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Snippet: sorting the elements of a map

Thursday, February 5th, 2009

So in an application where you have a lot of data columns indexed by name, it’s often necessary to sort that data based on one or more of the columns.  You might be tempted to do this the straightforward way of

  1. Extract the data from the map using toList
  2. unzip and transpose to create rows instead of columns
  3. sort the resultant list using Data.List.sort or Data.List.SortBy
  4. transpose, zip, and put the data into a new map.

Now that’s a reasonable way to do things, but it raises one minor issue, which might not be so minor if you’ve got a really large dataset.  It’s “head-strict”.  The second you access one of the elements of the map, the entire sort procedure takes place for all the data in the map.  If you’re only needing to access a column or two of a large multicolumn dataset once it’s sorted and on top of that, are only needing a few elements of those columns, this is SERIOUSLY overkill.  Here’s a better way:

module MapSort where

import qualified Data.Map as Map
import qualified Data.List as List
import qualified Data.IntMap as IntMap

sort mp key = Map.map reorder mp
    where sort' vs = List.sort . zip vs $ indices
          ordering = map snd . sort' $ (mp Map.! key)
          indices = enumFrom (0::Int)
          reorder vs = IntMap.toAscList . IntMap.fromList $ zip ordering vs

This solution is head-strict per column instead of for the whole map.  How did we achieve that?  We created an ordering out of the sort key column and then applied that ordering on each one of the lists stored in the map individually.  Simple and efficient.  There are probably even more efficiencies to be had here, but this one works for me quite well.  From here, it should be straightforward to implement sortBy and even use a list of keys instead of a single key as the sorting key for the map.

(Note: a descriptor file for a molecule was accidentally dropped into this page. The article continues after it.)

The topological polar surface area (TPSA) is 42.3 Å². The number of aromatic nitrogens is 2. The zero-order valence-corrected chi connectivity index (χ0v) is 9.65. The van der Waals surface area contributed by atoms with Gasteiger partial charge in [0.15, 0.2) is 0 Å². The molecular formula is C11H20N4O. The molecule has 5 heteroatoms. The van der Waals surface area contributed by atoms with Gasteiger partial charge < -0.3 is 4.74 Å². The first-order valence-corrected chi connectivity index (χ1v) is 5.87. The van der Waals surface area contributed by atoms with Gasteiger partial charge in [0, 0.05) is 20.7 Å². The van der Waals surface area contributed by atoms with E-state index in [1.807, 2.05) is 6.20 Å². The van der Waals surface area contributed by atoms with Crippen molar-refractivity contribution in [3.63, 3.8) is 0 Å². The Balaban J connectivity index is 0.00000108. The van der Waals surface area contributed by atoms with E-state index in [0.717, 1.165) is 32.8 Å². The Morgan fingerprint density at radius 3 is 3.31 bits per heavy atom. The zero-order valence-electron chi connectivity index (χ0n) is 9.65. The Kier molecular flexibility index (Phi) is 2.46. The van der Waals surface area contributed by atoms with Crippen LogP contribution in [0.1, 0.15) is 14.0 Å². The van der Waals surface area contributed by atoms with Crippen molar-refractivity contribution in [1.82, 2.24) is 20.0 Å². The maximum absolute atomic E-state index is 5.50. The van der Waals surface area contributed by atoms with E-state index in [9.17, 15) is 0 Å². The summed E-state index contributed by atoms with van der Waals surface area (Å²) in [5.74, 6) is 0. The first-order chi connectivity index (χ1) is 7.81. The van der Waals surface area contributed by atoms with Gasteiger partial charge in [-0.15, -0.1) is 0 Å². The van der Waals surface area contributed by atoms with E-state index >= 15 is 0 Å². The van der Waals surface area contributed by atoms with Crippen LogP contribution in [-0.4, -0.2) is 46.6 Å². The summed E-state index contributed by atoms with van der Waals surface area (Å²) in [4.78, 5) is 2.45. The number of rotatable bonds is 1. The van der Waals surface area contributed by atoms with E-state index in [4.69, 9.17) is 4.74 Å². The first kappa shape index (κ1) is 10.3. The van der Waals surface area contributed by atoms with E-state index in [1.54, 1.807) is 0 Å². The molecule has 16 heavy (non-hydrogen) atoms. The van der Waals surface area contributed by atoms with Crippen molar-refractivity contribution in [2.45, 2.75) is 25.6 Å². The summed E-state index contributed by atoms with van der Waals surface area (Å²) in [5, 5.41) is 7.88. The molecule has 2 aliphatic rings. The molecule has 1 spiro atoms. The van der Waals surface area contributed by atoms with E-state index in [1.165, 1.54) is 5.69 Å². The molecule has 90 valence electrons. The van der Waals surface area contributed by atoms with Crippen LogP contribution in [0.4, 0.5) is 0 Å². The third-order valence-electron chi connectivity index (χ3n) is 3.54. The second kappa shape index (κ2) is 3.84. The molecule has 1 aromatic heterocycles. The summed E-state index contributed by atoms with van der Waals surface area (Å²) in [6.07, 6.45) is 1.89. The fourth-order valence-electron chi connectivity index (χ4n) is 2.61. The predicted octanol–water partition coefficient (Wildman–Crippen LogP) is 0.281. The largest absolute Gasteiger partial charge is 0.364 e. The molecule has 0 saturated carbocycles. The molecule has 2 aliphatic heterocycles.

Simple Futures in Haskell

Saturday, January 17th, 2009

One of those things I have to do fairly often in multithreaded programming is send off a whole bunch of threads to do their thing while I do something else on the main thread until they’re done. For example, imagine you’re downloading a bunch of images from the web, you don’t want to call httpGet one image right after another, because network resources are slow and processing them takes up almost no CPU time.  But on the other hand, forkIO doesn’t return anything, so a thread thunk will have to put its contents somewhere you can access them later.  Thus, my short, simple solution, far too small to bother putting up on Hackage:

module Control.Concurrent.Future where

import Control.Concurrent

future :: IO a -> IO (MVar a)
future thunk = do
    ref <- newEmptyMVar
    forkIO $ thunk >>= putMVar ref
    return ref

forceAll :: [MVar a] -> IO [a]
forceAll = mapM takeMVar

To use this, simply do a mapM (future thunk) parms, where thunk corresponds to (thunk :: IO a -> IO (MVar a)) and parms is the list of parameter sets (one item per thread), an [a].  This will spark off a whole bunch of threads that will do their thing while you continue along in the program.  Then when you need all the data, forceAll (also known as a “barrier” in multithreaded programming lingo) will take a list of asynchronous actions and force the program to wait for them all to complete.  If you need all the results immediately after you spark the threads, then the following simple line will do:

stuff' <- mapM future stuff >>= forceAll